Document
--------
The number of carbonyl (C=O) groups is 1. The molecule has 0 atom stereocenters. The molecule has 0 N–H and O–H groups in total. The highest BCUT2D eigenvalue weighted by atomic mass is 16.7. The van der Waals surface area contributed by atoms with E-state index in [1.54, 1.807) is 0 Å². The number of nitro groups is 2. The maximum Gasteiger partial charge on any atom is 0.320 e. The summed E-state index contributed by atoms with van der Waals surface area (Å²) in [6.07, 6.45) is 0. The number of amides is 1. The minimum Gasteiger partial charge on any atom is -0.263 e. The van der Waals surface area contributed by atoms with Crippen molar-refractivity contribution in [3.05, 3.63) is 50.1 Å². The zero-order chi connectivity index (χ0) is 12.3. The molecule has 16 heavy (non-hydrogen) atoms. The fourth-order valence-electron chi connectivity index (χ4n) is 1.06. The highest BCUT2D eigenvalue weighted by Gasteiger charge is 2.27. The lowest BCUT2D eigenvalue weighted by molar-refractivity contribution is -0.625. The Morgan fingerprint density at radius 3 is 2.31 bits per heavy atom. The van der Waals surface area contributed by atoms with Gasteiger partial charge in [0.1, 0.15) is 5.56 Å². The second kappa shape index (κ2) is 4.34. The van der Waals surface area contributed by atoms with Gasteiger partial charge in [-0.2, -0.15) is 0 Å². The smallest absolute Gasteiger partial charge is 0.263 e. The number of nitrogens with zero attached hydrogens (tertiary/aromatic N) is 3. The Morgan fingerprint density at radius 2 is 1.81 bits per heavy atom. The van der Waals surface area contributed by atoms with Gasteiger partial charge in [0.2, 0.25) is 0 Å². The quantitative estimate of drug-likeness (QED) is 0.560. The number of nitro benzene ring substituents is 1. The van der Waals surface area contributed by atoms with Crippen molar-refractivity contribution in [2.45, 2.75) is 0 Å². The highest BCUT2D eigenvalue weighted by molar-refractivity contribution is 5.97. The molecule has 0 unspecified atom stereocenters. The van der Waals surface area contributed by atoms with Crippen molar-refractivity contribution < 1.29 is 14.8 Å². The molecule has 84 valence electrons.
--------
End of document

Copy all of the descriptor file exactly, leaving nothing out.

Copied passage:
The number of carbonyl (C=O) groups is 1. The molecule has 0 atom stereocenters. The molecule has 0 N–H and O–H groups in total. The highest BCUT2D eigenvalue weighted by atomic mass is 16.7. The van der Waals surface area contributed by atoms with E-state index in [1.54, 1.807) is 0 Å². The number of nitro groups is 2. The maximum Gasteiger partial charge on any atom is 0.320 e. The summed E-state index contributed by atoms with van der Waals surface area (Å²) in [6.07, 6.45) is 0. The number of amides is 1. The minimum Gasteiger partial charge on any atom is -0.263 e. The van der Waals surface area contributed by atoms with Crippen molar-refractivity contribution in [3.05, 3.63) is 50.1 Å². The zero-order chi connectivity index (χ0) is 12.3. The molecule has 16 heavy (non-hydrogen) atoms. The fourth-order valence-electron chi connectivity index (χ4n) is 1.06. The highest BCUT2D eigenvalue weighted by Gasteiger charge is 2.27. The lowest BCUT2D eigenvalue weighted by molar-refractivity contribution is -0.625. The Morgan fingerprint density at radius 3 is 2.31 bits per heavy atom. The van der Waals surface area contributed by atoms with Gasteiger partial charge in [0.1, 0.15) is 5.56 Å². The second kappa shape index (κ2) is 4.34. The van der Waals surface area contributed by atoms with Gasteiger partial charge in [-0.2, -0.15) is 0 Å². The smallest absolute Gasteiger partial charge is 0.263 e. The number of nitrogens with zero attached hydrogens (tertiary/aromatic N) is 3. The Morgan fingerprint density at radius 2 is 1.81 bits per heavy atom. The van der Waals surface area contributed by atoms with Gasteiger partial charge in [0.2, 0.25) is 0 Å². The quantitative estimate of drug-likeness (QED) is 0.560. The number of nitro benzene ring substituents is 1. The van der Waals surface area contributed by atoms with Crippen molar-refractivity contribution in [2.45, 2.75) is 0 Å². The highest BCUT2D eigenvalue weighted by molar-refractivity contribution is 5.97. The molecule has 0 unspecified atom stereocenters. The van der Waals surface area contributed by atoms with Crippen molar-refractivity contribution < 1.29 is 14.8 Å². The molecule has 84 valence electrons.